I love how Mormon theology values our earthly bodies. The difference between us and Lucifer is that we chose to be embodied. Devils want our bodies. We sang for joy that we would come to earth and get bodies. God the Father has a body. Jesus was resurrected and still resides within His body. I personally have had a miserable time learning to appreciate my body, with the mixed messages we receive, but the vision is beautiful. The vision is that our bodies, while "fallen", are a step forward. We gained power by coming into this world. We will step into the eternities with our bodies, not shed them to arrive at a purer state. This implies that earthly gender is a beneficial addition to my identity, not a chance problem that needs to be undone. Gender serves real purposes in this life, and why shouldn't there be analogous distinctions in celestial bodies? Why should my body do exactly what your body does? Why should my brain work exactly like yours does? I claim to not understand what those distinctions will be, but homogenization of celestial bodies seems like a step backwards, not a step forwards.

Of course there are diseases that affect the physical expression of gender, and I trust that all such  problems will be fixed at the resurrection, but I caution anyone from applying this expectation to non-pathological gender identity.

Agency and gender identity

No one has ever claimed that we choose to be men or women. It has more recently been established that people don't choose to be gay or lesbian or bisexual or transgendered or other orientations. The LDS church has gone as far as to officially recognize this on We don't choose our gender, here, but choice was what the whole war in heaven was about. I'm not going to go so far as to say that we chose every detail of what would happen to us in this life, but if gender is an essential part of our eternal identity, how can it be consistent with the law of agency for God to impose a gender on any of us? Yes, I am speculating, but if gender is eternal, I can imagine no way for us to have distinct genders without our having chosen them. Any other way would be a violation of agency, and God will not do that. He cannot and continue to be God. Of course I speak from a position of privilege, as a heterosexual man, but maybe what needs to be eliminated is not gender from our theology, but my position of privilege.

Unintended gender elevation

Having briefly cautioned against imposing mortal understandings of gender on our extra-mortal identity, reminded us that our bodies are gifts and represent progress and empowerment, and argued that eternal gender represents a choice we made at some point, I arrive at some unexpected, and unintended, consequences of "the Proclamation". Many noticed, when it first came out, that "The Family" identified husband and wife as equal partners. While still favoring 1950s American gender roles, it made one of the most explicit mentions of this equality that we have anywhere in our official documents. Members noticed and embraced it, in a wide variety of ways. Many have used it to say, "look how equal we are in our inequality," but that is far from the only understanding among faithful Mormons. And in a way there is no going back. We have explicitly called wives equal, and opened the door for that equality being expressed in ways other than caring for children (that is only a primary and shared responsibility). I think our younger generations have a hard time reading that while keeping a 1950s perspective. In addition, "heavenly parents" are mentioned in this same official document. Heavenly Mother has received very little air time in Mormonism, but now she is an legitimate player in conservative Mormon conversation, even if we don't know what to say about her and the conversations are still awkward.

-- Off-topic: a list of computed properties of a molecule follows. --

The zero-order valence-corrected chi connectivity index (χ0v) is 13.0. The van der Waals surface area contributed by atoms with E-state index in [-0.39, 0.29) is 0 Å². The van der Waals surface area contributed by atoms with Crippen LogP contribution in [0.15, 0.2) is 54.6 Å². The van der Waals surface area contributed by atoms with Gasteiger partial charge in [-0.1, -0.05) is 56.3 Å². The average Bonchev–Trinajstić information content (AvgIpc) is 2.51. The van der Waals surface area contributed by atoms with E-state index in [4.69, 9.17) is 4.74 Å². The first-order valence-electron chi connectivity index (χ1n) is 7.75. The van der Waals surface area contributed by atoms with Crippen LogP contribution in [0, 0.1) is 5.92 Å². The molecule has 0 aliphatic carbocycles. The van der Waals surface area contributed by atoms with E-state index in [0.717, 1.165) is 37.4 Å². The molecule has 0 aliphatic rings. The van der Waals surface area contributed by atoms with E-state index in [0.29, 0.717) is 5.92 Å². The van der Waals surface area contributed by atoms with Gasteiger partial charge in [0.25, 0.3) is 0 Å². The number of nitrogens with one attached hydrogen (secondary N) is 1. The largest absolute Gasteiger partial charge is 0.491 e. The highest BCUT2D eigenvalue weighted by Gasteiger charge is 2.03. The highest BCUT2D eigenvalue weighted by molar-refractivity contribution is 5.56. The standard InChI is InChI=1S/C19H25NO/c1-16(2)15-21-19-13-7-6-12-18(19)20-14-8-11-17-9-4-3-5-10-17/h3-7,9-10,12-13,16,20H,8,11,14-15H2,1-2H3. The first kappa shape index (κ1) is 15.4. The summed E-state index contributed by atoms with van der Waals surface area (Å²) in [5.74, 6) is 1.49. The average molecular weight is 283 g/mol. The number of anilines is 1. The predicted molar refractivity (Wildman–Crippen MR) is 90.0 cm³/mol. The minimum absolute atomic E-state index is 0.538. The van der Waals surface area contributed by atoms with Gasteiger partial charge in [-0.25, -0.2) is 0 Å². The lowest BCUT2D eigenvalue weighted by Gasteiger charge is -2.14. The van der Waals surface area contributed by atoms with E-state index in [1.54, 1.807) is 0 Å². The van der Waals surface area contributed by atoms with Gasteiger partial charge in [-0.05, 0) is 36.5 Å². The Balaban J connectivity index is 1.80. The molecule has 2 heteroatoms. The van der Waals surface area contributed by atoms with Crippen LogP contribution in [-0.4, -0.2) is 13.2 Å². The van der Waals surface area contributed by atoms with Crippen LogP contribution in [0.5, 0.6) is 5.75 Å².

But beyond this incremental raising up of women, "the Proclamation" has opened the door for raising up the very people it was intended to keep in their place. By asserting that gender is essential to our eternal nature, and now recognizing that gender is not a choice in this life, "The Family" has created space to argue that some individuals are eternally gay. That this state formerly labeled as a "lifestyle" choice might really be one--but a choice approved of and embraced by God as He empowered these individuals to come into this life with their eternal gender intact. And maybe this is just the start of our understanding of gender. Maybe learning from our gay brothers and sisters is not simply a nice thing to do to make this world a better place, but maybe it's essential to our understanding of the eternities.